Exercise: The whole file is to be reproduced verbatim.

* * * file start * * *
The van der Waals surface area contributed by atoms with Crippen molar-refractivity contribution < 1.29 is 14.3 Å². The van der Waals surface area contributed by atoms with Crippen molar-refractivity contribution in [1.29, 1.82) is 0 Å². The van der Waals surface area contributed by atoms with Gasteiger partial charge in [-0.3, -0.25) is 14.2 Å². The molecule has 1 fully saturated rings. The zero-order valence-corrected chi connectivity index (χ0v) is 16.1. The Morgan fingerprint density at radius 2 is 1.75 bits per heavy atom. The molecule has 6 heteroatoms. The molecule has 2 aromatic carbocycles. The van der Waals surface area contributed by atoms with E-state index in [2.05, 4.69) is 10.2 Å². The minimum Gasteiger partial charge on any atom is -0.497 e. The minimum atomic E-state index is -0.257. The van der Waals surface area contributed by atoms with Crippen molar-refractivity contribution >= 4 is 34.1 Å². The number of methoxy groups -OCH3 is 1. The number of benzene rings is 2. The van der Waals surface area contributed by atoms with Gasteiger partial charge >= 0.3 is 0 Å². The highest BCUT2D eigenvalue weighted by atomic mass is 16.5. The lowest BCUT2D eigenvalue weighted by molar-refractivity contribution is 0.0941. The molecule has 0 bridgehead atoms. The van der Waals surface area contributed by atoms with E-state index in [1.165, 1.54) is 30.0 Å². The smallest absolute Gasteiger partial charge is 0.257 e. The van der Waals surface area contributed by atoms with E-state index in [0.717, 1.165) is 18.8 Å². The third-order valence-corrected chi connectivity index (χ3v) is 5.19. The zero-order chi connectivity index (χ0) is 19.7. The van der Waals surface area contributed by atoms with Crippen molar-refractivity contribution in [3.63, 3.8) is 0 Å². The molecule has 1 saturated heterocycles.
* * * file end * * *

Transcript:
The van der Waals surface area contributed by atoms with Crippen molar-refractivity contribution < 1.29 is 14.3 Å². The van der Waals surface area contributed by atoms with Crippen molar-refractivity contribution in [1.29, 1.82) is 0 Å². The van der Waals surface area contributed by atoms with Gasteiger partial charge in [-0.3, -0.25) is 14.2 Å². The molecule has 1 fully saturated rings. The zero-order valence-corrected chi connectivity index (χ0v) is 16.1. The Morgan fingerprint density at radius 2 is 1.75 bits per heavy atom. The molecule has 6 heteroatoms. The molecule has 2 aromatic carbocycles. The van der Waals surface area contributed by atoms with E-state index in [2.05, 4.69) is 10.2 Å². The minimum Gasteiger partial charge on any atom is -0.497 e. The minimum atomic E-state index is -0.257. The van der Waals surface area contributed by atoms with Crippen molar-refractivity contribution >= 4 is 34.1 Å². The number of methoxy groups -OCH3 is 1. The number of benzene rings is 2. The van der Waals surface area contributed by atoms with Gasteiger partial charge >= 0.3 is 0 Å². The highest BCUT2D eigenvalue weighted by atomic mass is 16.5. The lowest BCUT2D eigenvalue weighted by molar-refractivity contribution is 0.0941. The molecule has 0 bridgehead atoms. The van der Waals surface area contributed by atoms with E-state index in [1.165, 1.54) is 30.0 Å². The smallest absolute Gasteiger partial charge is 0.257 e. The van der Waals surface area contributed by atoms with E-state index in [0.717, 1.165) is 18.8 Å². The third-order valence-corrected chi connectivity index (χ3v) is 5.19. The zero-order chi connectivity index (χ0) is 19.7. The van der Waals surface area contributed by atoms with Crippen molar-refractivity contribution in [3.63, 3.8) is 0 Å². The molecule has 1 saturated heterocycles.